Changing hats: PR pro by day, freelance journalist by night

Several months ago, the most prominent orchestra in the world, the Vienna Philharmonic, came to the college where I work for a rare performance. Within the larger event were smaller stories to be told, which is almost always the case. This time I had a good one to tell: there’s only one American member of the Vienna Philharmonic, and he happens to be from Tennessee. Several of his friends and former teachers were able to travel to Kentucky to see this performance, friends who otherwise couldn’t have gotten tickets to Carnegie Hall in New York, the only other venue in North America in which the Vienna Philharmonic has ever performed, or in Austria, where the waiting list to see the orchestra perform is years long.

It’s a pretty great personal interest story, and I pitched it to several of Tennessee’s major newspapers. The Knoxville News Sentinel was interested because the Vienna Phil member went to college in Knoxville, but they couldn’t afford to send someone to cover it. Damn. If I was interested, however, I could write the story on a freelance basis. Bingo! PR pro turned back into a journalist in an instant. My undergraduate degree is in journalism communication, and I was editor of the campus newspaper several semesters.

Thus is the nature of the PR profession. Several weeks ago I spoke to a journalism class full of undergraduates about the benefits of a journalism major to a PR career. This is a prime example. It’s too easy to slip into PR verse: fluffy, lovely words and nothing but glowing things to say about your organization. I was able to re-edit my story enough so that when the published version came out, hardly a thing was changed. Had my freelance submission required tons of editing, it might have been scrapped. Not only was it not scrapped, but the story won a first-place feature-writing award recently, thanks to the great value of its content.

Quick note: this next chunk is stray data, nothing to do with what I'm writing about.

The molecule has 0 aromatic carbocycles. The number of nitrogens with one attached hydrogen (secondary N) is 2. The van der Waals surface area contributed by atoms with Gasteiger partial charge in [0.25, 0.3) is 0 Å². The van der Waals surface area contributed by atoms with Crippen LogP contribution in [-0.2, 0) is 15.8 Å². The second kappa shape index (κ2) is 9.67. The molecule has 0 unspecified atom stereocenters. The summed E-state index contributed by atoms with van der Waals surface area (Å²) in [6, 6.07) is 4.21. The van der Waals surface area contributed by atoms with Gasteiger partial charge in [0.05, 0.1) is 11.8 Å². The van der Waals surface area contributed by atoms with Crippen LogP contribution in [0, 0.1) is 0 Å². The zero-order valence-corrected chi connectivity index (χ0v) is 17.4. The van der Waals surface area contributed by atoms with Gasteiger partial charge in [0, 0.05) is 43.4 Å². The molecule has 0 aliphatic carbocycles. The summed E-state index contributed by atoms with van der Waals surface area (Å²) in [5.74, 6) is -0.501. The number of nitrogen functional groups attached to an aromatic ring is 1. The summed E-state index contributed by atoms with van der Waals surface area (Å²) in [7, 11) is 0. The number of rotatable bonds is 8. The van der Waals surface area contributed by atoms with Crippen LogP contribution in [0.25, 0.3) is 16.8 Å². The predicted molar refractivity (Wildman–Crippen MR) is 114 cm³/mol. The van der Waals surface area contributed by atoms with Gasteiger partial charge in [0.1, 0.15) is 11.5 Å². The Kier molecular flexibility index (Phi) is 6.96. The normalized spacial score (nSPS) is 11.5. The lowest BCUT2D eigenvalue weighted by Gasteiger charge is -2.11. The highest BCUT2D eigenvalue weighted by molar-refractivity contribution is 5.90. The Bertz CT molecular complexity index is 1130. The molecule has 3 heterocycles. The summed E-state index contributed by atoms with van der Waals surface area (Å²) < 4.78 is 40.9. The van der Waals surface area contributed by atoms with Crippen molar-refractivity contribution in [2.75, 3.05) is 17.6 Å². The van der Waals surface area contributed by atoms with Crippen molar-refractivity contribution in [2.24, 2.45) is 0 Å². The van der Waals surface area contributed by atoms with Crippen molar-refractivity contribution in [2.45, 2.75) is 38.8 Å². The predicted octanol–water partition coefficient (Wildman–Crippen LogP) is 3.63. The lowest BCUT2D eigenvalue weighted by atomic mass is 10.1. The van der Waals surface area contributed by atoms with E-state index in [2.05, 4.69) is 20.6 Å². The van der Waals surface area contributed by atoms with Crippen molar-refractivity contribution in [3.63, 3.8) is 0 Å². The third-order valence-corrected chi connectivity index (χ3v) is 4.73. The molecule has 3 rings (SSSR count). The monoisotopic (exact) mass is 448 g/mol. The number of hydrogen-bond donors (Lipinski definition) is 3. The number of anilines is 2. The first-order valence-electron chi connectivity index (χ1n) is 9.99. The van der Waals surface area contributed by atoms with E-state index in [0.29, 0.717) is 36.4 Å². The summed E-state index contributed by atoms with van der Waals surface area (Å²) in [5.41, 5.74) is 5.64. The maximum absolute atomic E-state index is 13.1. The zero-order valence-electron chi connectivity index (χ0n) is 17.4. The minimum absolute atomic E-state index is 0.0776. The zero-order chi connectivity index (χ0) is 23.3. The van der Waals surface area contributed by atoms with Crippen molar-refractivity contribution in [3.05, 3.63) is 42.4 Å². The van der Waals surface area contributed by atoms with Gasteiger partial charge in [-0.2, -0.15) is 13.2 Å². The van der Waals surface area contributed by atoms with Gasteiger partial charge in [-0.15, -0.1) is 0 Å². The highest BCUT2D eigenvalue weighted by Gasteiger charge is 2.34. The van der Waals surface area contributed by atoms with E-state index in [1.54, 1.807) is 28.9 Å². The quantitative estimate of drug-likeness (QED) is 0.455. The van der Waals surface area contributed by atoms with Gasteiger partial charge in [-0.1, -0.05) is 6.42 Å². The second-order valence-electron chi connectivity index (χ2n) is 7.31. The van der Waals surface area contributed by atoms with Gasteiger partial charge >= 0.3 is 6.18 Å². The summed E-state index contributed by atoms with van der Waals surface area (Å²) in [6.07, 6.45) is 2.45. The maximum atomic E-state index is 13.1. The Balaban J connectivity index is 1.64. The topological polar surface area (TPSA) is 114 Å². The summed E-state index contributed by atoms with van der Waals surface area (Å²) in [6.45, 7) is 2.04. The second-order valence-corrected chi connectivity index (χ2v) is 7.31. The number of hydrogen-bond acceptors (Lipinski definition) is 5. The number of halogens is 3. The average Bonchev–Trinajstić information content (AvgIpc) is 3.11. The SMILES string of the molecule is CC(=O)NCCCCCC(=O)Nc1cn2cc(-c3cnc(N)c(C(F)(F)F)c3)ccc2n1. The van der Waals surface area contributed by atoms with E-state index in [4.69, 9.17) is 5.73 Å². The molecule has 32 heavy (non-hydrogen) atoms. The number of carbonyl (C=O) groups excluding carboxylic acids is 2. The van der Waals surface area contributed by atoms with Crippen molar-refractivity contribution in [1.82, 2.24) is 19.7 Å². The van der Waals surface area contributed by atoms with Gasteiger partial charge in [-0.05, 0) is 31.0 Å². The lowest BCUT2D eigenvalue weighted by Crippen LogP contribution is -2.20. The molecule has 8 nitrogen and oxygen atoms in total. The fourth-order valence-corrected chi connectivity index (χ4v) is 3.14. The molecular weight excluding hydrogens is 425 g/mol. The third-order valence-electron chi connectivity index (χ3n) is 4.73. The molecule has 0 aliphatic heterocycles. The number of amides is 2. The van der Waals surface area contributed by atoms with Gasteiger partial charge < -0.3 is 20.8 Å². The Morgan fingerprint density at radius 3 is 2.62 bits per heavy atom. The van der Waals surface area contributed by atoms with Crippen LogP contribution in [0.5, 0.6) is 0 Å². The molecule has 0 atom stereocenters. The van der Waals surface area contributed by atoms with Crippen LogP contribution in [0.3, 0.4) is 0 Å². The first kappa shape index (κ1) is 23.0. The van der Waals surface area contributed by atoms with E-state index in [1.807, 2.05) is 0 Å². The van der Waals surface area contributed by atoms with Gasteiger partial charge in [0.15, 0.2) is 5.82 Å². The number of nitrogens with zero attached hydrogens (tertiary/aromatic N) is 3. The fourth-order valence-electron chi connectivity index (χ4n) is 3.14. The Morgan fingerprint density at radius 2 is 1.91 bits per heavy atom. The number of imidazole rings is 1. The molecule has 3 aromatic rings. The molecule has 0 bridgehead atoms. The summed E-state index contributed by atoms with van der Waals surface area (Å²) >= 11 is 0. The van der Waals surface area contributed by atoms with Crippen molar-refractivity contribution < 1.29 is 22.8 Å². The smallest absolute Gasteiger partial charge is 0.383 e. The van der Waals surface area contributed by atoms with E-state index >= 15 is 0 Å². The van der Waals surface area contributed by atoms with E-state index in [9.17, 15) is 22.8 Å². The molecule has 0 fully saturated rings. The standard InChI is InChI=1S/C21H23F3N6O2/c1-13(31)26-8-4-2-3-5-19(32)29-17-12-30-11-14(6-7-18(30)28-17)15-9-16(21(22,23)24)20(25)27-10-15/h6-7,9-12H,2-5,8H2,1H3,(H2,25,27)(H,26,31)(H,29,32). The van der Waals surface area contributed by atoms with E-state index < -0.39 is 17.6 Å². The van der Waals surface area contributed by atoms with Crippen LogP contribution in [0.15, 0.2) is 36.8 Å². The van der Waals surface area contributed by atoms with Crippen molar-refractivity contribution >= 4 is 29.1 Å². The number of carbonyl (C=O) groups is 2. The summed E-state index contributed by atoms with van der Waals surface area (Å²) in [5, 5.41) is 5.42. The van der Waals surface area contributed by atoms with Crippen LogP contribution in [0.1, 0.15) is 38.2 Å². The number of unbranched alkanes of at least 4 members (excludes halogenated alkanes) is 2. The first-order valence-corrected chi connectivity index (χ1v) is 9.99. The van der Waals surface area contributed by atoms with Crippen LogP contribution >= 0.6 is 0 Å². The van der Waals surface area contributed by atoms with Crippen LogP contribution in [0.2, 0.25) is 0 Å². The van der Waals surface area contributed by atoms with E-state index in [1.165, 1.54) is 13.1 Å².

For the most part, it’s journalists who delve into the PR field, not PR folks who delve into the journalism field. Which helps illustrate the point that choosing a journalism path early in your career doesn’t mean you can’t leverage that knowledge and experience into a career in a different aspect of communications. In fact, it’s an excellent and ideal foundation. And isn’t putting yourself on the other side of the issue and being able to understand those you work with the key to a successful career in any field?

2 thoughts on “Changing hats: PR pro by day, freelance journalist by night

  1. Jeanne Hartman says:

    What a great post, Abby! Congratulations on your award. I’m glad you were able to come speak to Chas’ class–I know the students really enjoyed it.

    • abbymalikpr says:

      Thanks so much, Jeanne! And I enjoyed it, too. It’s been on my mind to e-mail Chas: I listened to a podcast a few weeks ago that one of his students might enjoy. She asked about getting into music industry PR, and I listened to a great interview with a woman who does just that for a living. I wanted to pass it along!

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